Martin C. Barry
Several new development projects were announced on Nov. 7 during the City of Laval’s 5th annual real-estate forum, including one that will soon see a large landmark at the corner of Curé-Labelle and Notre-Dame demolished and replaced with an eight-storey residential rental project.
Project Récréathèque, which is being promoted by Montreal developer Shafiraman Weiss (Vertex Construction) and designed by architect David Smith, will rise up to eight stories and have 347 housing units, 532 interior parking spaces, 13 more spaces outside, as well as additional parking for motorcycles and bicycles.
Bye to old Récréathèque
As most people in Chomedey and elsewhere in Laval already know, the current Récréathèque – a massive building that served as an amusement centre for 45 years – closed in 2012 and has fallen into a considerable state of deterioration since then.
Many generations of people from Laval, as well those who’ve travelled along Curé Labelle Blvd. while heading north on Route 117, have lasting memories of the Récréathèque.
“I think everybody in Laval knows La Récréathèque – we’ve either been there or passed by,” David Smith said during a presentation on the project he gave during the forum. “But as everybody also knows by now, it’s been shut for some time and the area is even roped off for security reasons.”
Easy access to transit
Smith described the area in question as ideal for the type of development he and the builder have in mind, as the availability of public transportation is optimal and offers easy connections in all directions to almost anywhere in Laval or Montreal.
In recent years, there have also been suggestions by Mayor Marc Demers that the city hopes to eventually establish a new Metro station for Chomedey somewhere near the Récréathèque site.
While Smith made no mention at all of a Metro station in his presentation, Laval executive-committee vice-president Stéphane Boyer acknowledged in an interview afterwards that the city hasn’t abandoned the notion.
Maybe a Metro stop?
“We never reveal the exact locations of Metro stations to avoid speculation,” he told The Laval News. “But we have roughly traced out the path for an extension of the Orange Line and it foresees having a Metro stop in that area when the Quebec government allots the sums to extend the Orange Line.”
Boyer suggested that a Metro station roughly in that area would make sense since the Val-Martin public housing project (currently under redevelopment) is only a short distance east of there. According to the developer, demolition of the old Récréathèque building should begin in January. Construction will be spread out over the following three years.
Stimulus for the area
“This is a great project,” said Laval city councillor for l’Abord-à-Plouffe Vasilios Karidogiannis, who is the local elected official in the Demers administration closest to the dossier.
“For years that building’s been derelict and an eyesore,” he said. “This project will be like a linchpin for economic development in the neighbourhood. It’s sure to accelerate more positive development in the area. I’m sure that businesses in the area are very excited about it as well. This project will be densifying the area and the future is all about densification.”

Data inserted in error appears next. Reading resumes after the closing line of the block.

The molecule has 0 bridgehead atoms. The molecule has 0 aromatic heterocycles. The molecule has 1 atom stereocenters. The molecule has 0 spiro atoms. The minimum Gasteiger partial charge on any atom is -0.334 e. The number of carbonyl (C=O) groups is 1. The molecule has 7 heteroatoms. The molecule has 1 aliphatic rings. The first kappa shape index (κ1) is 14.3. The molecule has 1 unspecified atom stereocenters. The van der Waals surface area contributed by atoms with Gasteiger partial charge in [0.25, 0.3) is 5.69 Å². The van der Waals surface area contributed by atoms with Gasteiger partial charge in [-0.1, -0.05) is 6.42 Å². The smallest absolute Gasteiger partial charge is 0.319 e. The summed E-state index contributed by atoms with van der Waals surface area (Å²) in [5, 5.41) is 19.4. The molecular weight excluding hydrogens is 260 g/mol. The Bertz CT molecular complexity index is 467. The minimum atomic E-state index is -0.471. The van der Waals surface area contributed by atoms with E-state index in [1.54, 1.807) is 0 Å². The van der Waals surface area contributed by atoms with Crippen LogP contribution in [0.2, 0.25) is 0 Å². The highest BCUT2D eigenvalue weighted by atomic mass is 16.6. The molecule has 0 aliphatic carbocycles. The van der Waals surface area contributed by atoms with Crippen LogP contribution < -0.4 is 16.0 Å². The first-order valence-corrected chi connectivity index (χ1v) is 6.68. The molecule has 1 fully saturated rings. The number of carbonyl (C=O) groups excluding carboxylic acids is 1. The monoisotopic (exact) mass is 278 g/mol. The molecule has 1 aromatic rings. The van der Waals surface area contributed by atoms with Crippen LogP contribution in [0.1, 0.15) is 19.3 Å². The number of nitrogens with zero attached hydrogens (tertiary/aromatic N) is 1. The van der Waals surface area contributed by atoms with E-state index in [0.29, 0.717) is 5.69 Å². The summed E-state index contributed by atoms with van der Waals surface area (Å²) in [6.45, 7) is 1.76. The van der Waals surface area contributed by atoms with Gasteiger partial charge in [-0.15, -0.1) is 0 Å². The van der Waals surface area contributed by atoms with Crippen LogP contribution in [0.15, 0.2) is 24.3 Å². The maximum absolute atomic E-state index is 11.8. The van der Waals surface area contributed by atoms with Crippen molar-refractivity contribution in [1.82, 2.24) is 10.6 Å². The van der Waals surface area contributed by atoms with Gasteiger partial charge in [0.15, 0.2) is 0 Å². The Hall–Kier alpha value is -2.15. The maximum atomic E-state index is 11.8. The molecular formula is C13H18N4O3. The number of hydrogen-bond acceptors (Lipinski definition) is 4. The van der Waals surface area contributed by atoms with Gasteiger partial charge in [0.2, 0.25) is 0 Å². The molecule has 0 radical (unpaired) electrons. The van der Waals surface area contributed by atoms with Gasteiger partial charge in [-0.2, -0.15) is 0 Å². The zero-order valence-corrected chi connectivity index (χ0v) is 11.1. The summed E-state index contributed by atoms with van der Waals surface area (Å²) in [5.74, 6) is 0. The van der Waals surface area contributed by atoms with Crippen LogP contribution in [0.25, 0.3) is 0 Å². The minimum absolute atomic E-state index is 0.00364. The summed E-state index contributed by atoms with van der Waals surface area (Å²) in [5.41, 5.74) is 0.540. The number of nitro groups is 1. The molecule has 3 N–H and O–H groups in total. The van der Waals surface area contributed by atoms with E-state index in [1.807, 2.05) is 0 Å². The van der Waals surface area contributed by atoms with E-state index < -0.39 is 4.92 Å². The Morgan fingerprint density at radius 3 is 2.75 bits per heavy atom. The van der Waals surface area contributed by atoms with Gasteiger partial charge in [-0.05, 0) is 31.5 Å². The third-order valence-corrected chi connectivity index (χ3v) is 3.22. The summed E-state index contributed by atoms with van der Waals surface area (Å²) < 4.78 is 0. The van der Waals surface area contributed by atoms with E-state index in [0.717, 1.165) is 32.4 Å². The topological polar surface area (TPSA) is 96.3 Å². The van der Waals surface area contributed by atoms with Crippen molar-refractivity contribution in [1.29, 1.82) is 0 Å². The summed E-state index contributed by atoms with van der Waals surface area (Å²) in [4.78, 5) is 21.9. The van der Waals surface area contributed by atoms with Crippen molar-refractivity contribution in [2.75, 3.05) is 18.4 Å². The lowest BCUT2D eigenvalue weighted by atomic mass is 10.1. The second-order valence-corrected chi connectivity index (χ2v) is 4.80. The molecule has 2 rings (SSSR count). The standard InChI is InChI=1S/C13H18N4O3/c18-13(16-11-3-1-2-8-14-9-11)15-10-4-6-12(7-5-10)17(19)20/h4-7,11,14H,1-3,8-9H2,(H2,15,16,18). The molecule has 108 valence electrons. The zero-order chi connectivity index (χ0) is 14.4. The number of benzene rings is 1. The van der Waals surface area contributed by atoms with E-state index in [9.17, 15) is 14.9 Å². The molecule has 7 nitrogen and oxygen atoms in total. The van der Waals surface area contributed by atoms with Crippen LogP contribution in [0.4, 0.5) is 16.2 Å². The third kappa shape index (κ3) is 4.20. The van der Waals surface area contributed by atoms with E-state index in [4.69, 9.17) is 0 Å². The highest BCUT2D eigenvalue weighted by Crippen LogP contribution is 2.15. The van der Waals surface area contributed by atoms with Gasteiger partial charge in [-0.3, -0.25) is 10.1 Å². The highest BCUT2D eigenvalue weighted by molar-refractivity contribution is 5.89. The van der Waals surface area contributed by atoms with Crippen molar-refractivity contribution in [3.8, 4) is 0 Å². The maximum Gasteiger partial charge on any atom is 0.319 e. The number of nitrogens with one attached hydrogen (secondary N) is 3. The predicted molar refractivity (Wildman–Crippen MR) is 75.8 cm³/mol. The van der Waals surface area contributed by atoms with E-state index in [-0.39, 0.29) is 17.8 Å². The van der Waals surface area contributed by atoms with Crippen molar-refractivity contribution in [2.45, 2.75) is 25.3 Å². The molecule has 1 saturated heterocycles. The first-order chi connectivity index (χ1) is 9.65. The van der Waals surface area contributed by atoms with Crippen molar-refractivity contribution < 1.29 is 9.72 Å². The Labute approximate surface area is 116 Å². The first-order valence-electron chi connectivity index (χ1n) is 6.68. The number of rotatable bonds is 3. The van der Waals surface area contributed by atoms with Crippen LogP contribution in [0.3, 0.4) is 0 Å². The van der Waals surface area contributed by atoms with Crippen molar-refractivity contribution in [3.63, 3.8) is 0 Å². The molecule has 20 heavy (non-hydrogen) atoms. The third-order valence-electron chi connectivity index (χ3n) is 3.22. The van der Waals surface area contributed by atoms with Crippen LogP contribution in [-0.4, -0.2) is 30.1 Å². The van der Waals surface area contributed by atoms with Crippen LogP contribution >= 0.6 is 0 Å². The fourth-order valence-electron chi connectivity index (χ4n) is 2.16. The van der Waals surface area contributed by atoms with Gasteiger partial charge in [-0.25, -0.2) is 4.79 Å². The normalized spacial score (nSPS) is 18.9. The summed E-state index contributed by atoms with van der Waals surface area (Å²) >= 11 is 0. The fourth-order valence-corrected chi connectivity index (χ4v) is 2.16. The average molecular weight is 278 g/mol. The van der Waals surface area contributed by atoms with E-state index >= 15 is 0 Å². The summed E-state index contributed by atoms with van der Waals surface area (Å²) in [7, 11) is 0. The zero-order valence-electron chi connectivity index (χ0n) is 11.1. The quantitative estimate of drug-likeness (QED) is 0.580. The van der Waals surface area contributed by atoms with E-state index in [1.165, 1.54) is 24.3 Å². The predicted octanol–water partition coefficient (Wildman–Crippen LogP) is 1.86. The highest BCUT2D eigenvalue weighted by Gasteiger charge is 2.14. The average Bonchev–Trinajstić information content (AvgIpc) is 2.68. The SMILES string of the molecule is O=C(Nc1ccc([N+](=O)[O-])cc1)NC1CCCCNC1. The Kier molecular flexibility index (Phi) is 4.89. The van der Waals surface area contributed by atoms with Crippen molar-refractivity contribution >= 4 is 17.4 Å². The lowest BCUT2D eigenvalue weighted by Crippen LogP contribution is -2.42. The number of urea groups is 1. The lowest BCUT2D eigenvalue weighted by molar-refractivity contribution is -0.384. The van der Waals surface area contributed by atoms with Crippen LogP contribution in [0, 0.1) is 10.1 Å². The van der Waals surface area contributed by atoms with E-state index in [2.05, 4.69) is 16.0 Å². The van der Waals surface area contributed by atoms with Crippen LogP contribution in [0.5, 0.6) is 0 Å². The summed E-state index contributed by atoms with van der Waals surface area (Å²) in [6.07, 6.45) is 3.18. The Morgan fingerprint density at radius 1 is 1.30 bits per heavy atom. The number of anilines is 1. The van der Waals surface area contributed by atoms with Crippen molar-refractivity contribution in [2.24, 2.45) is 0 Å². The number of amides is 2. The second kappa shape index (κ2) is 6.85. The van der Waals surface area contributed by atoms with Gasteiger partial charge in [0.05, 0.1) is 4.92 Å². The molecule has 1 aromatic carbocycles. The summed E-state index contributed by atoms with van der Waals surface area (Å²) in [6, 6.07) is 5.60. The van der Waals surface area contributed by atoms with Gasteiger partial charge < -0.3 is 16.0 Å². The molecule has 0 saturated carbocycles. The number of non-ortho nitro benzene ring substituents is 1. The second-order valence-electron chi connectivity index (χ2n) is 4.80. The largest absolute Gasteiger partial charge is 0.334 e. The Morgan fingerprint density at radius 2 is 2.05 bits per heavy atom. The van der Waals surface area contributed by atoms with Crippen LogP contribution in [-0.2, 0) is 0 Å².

A second notable development project announced during the real-estate forum will be property developer/builder Cosoltec’s Code 440 project.
Cosoltec’s Code 440 project
The mixed use office and industrial building is slated to be built next year on Lucien Lallier St. near the A-440 offering additional quick access to autoroutes 13 and 15 and less than 25 minutes from downtown Montreal. One floor of the four-storey avant-garde building will serve as Cosoltec’s corporate headquarters.
“With 30,000 new housing units planned from now to 2031 and $960 million in permits for the year 2018, it’s clear that the real-estate sector in Laval is in full growth,” Stéphane Boyer said in closing remarks.
However, he noted that the city is now applying a selective approach in its choice of projects allowed to proceed, in contrast to a more indiscriminate policy the former administration of longtime mayor Gilles Vaillancourt was known for.
New development approach
“We no longer want to have sterile residential towers surrounded by parking spaces,” he said, alluding to some of the former administration’s projects. “From here on in we are looking for quality projects which fit well into neighbourhoods where there is a lot of activity. This sometimes requires our paying more attention to smaller details and can also cost a little more to build in the short term.
“But in the long term, it’s what will ensure the growth and attractiveness of our city,” Boyer added. “Because in a world where the quality of life is increasing, where there is also a shortage of labour, and where younger generations are looking for lifestyle, it’s the quality of life that we are creating today that will end up drawing and retaining tomorrow’s residents and businesses.”